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Jethro Tull - War Child CD (album) cover


Jethro Tull


Prog Folk

3.30 | 753 ratings

From, the ultimate progressive rock music website

TGM: Orb
Prog Reviewer
2 stars Review 23, War Child, Jethro Tull

StarStarStar An album with more merit than I perhaps originally gave it credit for, and plenty of high moments. However, there are some recurring problems. The band do not seem to be very good at ending the songs very well, the concept has clearly been mutilated quite a lot, and yet retained on some of the pieces, leaving the album with a somewhat half-baked feel, and also there are a lot of pretty generic song structures that could have been spiced up a little. Lastly, I'm not a big fan of the string arrangements that pervade the album. On the plus side, all the tracks have at least some merit, the lyrics are occasionally entertaining, and the band is usually doing something interesting, even if it doesn't quite work. The saxophones and accordions incorporated frequently sometimes pay off nicely and sometimes fall flat. Not a true disaster, but not the resounding success that it could have been made into.

Warchild begins with siren-howling, and bursts into centre stage with a surprisingly musical soundscape and a nostalgic 1930s-feeling sax part. The verses are amusing enough, with some highlights in John Evan's piano-playing, but the chorus simply sounds like it's trying too hard, with ineffectual, spineless sax and pop strings. There is a good sax solo at one point, but that's cut short for more chorus repeats.

Queen And Country is a pop song, basically, with a couple of additions on accordion and some vocal stops and strings. However, it's a good pop song. The chorus is catchy, the verses are fairly memorable, while the lyrics aren't very sophisticated, it's fun to sing along to. The strings fit very neatly, and Barriemore Barlowe manages to stand out with his percussion performance, which seems to place emphasis by sudden stops.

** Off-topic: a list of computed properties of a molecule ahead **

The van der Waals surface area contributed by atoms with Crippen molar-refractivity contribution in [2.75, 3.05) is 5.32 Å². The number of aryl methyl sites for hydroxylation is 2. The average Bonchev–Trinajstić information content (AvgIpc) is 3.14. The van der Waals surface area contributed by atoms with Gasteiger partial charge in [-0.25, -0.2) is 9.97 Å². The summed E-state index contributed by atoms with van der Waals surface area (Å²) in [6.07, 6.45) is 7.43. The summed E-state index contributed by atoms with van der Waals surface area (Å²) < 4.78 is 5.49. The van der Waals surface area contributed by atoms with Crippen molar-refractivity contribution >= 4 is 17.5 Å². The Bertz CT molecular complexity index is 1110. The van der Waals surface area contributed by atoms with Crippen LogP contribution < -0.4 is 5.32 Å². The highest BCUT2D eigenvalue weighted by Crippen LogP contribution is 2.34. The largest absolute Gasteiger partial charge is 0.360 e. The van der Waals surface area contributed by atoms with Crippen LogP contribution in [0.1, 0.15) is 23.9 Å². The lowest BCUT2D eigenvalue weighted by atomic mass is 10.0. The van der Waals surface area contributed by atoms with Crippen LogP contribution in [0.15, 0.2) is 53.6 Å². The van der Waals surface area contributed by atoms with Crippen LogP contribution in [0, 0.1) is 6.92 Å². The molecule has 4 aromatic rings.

Ladies has a distinctly medieval feel, but the folky. For the opening part, the acoustics are fine, the basic vocals/lyrics are rather mindless and unexceptional, and the chorus part with its tame sax is just irritating. However, it springs off into a section with a rather cha-cha-cha feel that is a delight to hear every time, with a much better incorporated sax.

Back-Door Angels is the closest thing to a Tull classic song on this album, with heavy guitar, bass and organ parts, as well as the surreal, atmospheric lyrics and attacks on religion that characterise Ian Anderson's best lyrics. The small sax and flute additions are very conducive to the atmosphere, accompanied by a very interesting drum part. All the players somewhat stand-out and the acoustic-primed ending actually works pretty well, which is unusual for the album.

Sealion enters in a pretty standard way for a heavier Tull song, with kicking flute and electrics, and continues in the same vein. The unfortunate problem of this song is that it's simply not memorable, with the same basic riff repeated a lot, fairly undistinctive vocals and it fails to evoke any atmosphere or interest for me.

The humming at the start of skating away reminds me somewhat of that on Supertramp's 'easy does it' and provides a slightly neat atmospheric effect, even if it seems out of place in a collection of mostly unrelated songs. Skating Away begins with a pretty standard positive Tull fairly sophisticated acoustic piece, which is gradually added to with cheerful accordion and glockenspiel, and eventually thick chords from Martin Barre. It develops into something with a bass and flute part and a slightly Latin feel. For no apparent reason, it shifts very abruptly out with a keyboard part. Great song, terrible ending.